UWI Clears the Air: No Agreement Yet on Reparations

UWI Vice Chancellor Sir Hilary Beckles


KINGSTON, Jamaica,
Wednesday November 28, 2018 – Not so fast, says the University of the West Indies (UWI), there’s no agreement yet on the payment of £200 million (US$256 million) in reparations from the Uni­ver­si­ty of Glas­gow.

UWI Vice Chancellor Sir Hilary Beckles sought to make that clear yesterday, on the heels of a Jamaica Gleaner newspaper article on Sunday which indicated that the university in the United Kingdom had agreed to make the payments. He said that “while the quoted content of the story is correct, the headline that suggests an agreement to pay £200 million to The UWI is not.”

In a statement issued yesterday, Sir Hilary acknowledged that The University of Glasgow had admitted that the amount in fees, endowment and grants were received from Caribbean slave owners, but he stressed that deliberations on payment of reparations are still ongoing.

“The universities are working through a Memorandum of Understanding (MOU) built upon the principle of ‘reparatory justice’, but there is no ‘agreement’ about the repayment of £200 million to The UWI,” he said.

“In good faith, the two universities, ever since the Vice-Chancellor of the University of Glasgow, Professor Sir Anton Muscatelli indicated that his university seeks to be excellent and ethical, have had excellent conversations about how the University of Glasgow can contribute to cleaning up the colonial legacies of slavery that are holding back the region.”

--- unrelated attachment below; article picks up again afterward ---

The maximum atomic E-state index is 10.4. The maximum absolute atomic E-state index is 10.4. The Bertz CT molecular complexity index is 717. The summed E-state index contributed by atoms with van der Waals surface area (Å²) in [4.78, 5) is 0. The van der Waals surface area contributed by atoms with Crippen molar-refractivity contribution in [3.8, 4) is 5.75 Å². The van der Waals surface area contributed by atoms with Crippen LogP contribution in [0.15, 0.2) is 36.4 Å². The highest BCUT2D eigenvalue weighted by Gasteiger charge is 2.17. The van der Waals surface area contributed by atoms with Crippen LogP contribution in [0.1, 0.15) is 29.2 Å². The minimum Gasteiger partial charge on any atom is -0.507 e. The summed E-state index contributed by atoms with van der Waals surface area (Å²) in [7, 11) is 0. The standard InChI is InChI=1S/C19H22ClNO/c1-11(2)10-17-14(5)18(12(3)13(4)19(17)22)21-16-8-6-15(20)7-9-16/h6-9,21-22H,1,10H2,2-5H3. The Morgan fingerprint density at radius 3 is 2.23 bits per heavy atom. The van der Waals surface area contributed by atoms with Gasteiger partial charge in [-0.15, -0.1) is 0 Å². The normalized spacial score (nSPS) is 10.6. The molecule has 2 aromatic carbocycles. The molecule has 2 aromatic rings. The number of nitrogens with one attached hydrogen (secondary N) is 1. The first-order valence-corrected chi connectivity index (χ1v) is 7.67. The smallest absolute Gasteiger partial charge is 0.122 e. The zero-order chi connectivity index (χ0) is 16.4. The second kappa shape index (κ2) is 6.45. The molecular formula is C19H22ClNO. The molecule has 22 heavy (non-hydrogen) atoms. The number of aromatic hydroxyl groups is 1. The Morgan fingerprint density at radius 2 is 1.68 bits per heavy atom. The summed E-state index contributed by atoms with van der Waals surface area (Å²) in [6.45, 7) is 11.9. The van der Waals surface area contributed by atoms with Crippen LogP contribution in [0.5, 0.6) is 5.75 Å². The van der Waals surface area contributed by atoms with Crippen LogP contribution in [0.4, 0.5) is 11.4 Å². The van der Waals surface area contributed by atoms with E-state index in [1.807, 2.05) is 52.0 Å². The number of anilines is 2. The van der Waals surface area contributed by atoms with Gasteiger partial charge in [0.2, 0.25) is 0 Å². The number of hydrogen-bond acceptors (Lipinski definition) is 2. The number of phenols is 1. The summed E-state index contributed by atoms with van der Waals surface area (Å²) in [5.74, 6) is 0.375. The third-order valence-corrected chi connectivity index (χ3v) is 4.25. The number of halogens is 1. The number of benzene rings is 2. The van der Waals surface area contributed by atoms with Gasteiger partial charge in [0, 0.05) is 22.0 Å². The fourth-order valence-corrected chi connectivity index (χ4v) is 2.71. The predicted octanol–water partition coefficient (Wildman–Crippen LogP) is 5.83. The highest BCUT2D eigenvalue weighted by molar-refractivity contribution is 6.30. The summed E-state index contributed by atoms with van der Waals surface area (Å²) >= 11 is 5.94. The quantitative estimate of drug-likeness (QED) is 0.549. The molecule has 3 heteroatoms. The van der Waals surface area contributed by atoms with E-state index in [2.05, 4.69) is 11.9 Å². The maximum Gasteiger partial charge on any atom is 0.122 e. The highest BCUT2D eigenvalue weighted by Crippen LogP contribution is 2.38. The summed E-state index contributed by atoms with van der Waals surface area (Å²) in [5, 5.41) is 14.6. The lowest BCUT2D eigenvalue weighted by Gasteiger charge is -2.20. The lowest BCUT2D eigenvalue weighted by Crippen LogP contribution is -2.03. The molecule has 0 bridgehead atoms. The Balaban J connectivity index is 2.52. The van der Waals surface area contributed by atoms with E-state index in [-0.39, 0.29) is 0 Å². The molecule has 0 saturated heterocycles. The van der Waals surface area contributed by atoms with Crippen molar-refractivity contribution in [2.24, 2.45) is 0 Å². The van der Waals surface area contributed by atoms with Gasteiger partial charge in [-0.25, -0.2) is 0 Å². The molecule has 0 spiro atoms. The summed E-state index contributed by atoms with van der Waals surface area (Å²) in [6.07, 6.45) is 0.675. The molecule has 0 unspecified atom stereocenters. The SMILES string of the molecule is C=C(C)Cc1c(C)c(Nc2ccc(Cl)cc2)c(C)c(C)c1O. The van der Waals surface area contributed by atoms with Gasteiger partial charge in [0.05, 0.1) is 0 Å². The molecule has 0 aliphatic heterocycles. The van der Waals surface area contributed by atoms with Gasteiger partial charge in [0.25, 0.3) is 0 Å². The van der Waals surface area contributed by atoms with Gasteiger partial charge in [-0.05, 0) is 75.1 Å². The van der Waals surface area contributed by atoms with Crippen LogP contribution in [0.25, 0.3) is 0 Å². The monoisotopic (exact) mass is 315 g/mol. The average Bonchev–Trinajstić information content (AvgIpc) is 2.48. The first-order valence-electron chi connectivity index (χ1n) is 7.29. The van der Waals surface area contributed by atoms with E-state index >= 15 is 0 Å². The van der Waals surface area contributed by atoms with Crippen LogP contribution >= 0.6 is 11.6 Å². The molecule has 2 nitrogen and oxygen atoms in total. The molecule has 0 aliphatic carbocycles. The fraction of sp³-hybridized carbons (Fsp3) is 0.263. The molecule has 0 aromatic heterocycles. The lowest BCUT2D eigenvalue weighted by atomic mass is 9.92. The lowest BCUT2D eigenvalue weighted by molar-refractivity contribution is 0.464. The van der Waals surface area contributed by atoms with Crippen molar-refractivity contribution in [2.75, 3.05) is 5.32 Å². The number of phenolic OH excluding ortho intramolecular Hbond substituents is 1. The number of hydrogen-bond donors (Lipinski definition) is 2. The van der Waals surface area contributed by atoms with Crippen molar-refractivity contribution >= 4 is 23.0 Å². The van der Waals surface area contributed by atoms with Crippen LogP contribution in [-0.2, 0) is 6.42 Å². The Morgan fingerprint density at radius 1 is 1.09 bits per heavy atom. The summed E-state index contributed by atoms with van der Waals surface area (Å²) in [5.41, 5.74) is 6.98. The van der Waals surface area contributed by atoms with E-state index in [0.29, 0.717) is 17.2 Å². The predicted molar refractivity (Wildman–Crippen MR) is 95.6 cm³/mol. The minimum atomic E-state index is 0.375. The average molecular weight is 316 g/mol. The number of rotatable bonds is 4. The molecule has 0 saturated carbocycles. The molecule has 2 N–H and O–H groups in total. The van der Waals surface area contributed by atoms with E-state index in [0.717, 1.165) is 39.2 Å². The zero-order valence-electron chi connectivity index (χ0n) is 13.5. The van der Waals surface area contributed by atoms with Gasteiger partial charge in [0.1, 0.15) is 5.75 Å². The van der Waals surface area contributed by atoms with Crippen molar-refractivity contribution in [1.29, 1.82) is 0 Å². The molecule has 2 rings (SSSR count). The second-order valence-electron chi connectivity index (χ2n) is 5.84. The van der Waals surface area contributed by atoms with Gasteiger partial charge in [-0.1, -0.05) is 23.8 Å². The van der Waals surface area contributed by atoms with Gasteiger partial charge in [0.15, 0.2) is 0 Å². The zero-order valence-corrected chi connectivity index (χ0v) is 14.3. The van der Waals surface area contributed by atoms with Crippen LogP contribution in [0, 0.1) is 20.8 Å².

“A working team has been established, which has made many reparatory justice submissions, but is yet to complete its deliberations,” he added.

A report entitled ‘Slavery, Abolition and the University of Glasgow’, published recently by the university, reveals that it benefited directly from the slave trade in Africa and the Caribbean in the 18th and 19th centuries to the tune of almost £200 million in today’s money. It revealed that 16 bursaries, endowments and mortifications donated to the institution between 1809 and 1937 had a direct link to profits from slavery.

The university has announced that it has launched a wide-ranging and ambitious reparative justice programme that is based on the findings of more than two years of research. In addition, it announced that it intends to implement programmes and projects that will provide scholarships and exchange programmes for Jamaican and other Caribbean students through its links with The UWI.

Sir Hilary, who was one of three external advisors to the ‘Slavery, Abolition and the University of Glasgow’ report, had spoken about the issue during an interview on the Jamaica News Network (JNN) programme ‘Insight’, where he said that the Vice-Chancellor of the University of Glasgow had opened up the university’s records, and that showed a “massive influx” of grants and endowments from Jamaica.

According to the university head, who recently returned from the UK, the university “recognized that Jamaican slave owners had adopted the University of Glasgow as their university of choice and that £200 million of value was extracted from Jamaica and the Caribbean.”

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